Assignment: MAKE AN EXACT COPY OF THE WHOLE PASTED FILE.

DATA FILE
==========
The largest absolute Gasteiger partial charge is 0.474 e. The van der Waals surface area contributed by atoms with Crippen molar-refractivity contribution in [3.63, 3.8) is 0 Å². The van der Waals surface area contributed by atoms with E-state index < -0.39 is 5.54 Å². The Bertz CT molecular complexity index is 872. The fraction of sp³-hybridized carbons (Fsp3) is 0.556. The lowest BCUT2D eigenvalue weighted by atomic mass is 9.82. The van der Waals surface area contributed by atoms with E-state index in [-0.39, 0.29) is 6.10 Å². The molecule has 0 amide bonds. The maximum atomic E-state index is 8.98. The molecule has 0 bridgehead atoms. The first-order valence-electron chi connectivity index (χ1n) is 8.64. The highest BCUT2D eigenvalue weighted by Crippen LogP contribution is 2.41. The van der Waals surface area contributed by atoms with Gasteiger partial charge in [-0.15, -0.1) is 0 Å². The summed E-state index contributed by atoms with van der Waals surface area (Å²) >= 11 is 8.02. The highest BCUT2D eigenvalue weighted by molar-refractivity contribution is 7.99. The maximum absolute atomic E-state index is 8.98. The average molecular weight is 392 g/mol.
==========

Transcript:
The largest absolute Gasteiger partial charge is 0.474 e. The van der Waals surface area contributed by atoms with Crippen molar-refractivity contribution in [3.63, 3.8) is 0 Å². The van der Waals surface area contributed by atoms with E-state index < -0.39 is 5.54 Å². The Bertz CT molecular complexity index is 872. The fraction of sp³-hybridized carbons (Fsp3) is 0.556. The lowest BCUT2D eigenvalue weighted by atomic mass is 9.82. The van der Waals surface area contributed by atoms with E-state index in [-0.39, 0.29) is 6.10 Å². The molecule has 0 amide bonds. The maximum atomic E-state index is 8.98. The molecule has 0 bridgehead atoms. The first-order valence-electron chi connectivity index (χ1n) is 8.64. The highest BCUT2D eigenvalue weighted by Crippen LogP contribution is 2.41. The van der Waals surface area contributed by atoms with Gasteiger partial charge in [-0.15, -0.1) is 0 Å². The summed E-state index contributed by atoms with van der Waals surface area (Å²) >= 11 is 8.02. The highest BCUT2D eigenvalue weighted by molar-refractivity contribution is 7.99. The maximum absolute atomic E-state index is 8.98. The average molecular weight is 392 g/mol.